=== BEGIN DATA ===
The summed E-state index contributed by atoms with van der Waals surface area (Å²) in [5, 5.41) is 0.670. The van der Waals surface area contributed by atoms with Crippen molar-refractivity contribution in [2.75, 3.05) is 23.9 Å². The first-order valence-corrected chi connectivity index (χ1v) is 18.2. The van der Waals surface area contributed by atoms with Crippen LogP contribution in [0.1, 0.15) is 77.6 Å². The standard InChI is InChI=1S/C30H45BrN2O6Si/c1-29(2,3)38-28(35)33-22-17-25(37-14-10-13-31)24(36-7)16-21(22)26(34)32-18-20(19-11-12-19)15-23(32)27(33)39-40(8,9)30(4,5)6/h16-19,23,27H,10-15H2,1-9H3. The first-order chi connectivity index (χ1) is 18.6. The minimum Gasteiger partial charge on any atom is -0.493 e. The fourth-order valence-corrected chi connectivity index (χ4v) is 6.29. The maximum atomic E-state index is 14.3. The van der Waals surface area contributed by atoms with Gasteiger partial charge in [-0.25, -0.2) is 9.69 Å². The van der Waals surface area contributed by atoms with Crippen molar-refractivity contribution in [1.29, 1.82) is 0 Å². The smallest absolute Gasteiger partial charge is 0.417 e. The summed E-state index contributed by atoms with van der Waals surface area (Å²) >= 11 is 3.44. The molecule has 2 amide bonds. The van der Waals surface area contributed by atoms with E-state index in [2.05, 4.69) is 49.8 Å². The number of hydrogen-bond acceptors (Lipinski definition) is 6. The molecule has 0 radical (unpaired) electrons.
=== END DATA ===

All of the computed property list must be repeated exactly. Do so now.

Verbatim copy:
The summed E-state index contributed by atoms with van der Waals surface area (Å²) in [5, 5.41) is 0.670. The van der Waals surface area contributed by atoms with Crippen molar-refractivity contribution in [2.75, 3.05) is 23.9 Å². The first-order valence-corrected chi connectivity index (χ1v) is 18.2. The van der Waals surface area contributed by atoms with Crippen LogP contribution in [0.1, 0.15) is 77.6 Å². The standard InChI is InChI=1S/C30H45BrN2O6Si/c1-29(2,3)38-28(35)33-22-17-25(37-14-10-13-31)24(36-7)16-21(22)26(34)32-18-20(19-11-12-19)15-23(32)27(33)39-40(8,9)30(4,5)6/h16-19,23,27H,10-15H2,1-9H3. The first-order chi connectivity index (χ1) is 18.6. The minimum Gasteiger partial charge on any atom is -0.493 e. The fourth-order valence-corrected chi connectivity index (χ4v) is 6.29. The maximum atomic E-state index is 14.3. The van der Waals surface area contributed by atoms with Gasteiger partial charge in [-0.25, -0.2) is 9.69 Å². The van der Waals surface area contributed by atoms with Crippen molar-refractivity contribution in [1.29, 1.82) is 0 Å². The smallest absolute Gasteiger partial charge is 0.417 e. The summed E-state index contributed by atoms with van der Waals surface area (Å²) >= 11 is 3.44. The molecule has 2 amide bonds. The van der Waals surface area contributed by atoms with E-state index in [2.05, 4.69) is 49.8 Å². The number of hydrogen-bond acceptors (Lipinski definition) is 6. The molecule has 0 radical (unpaired) electrons.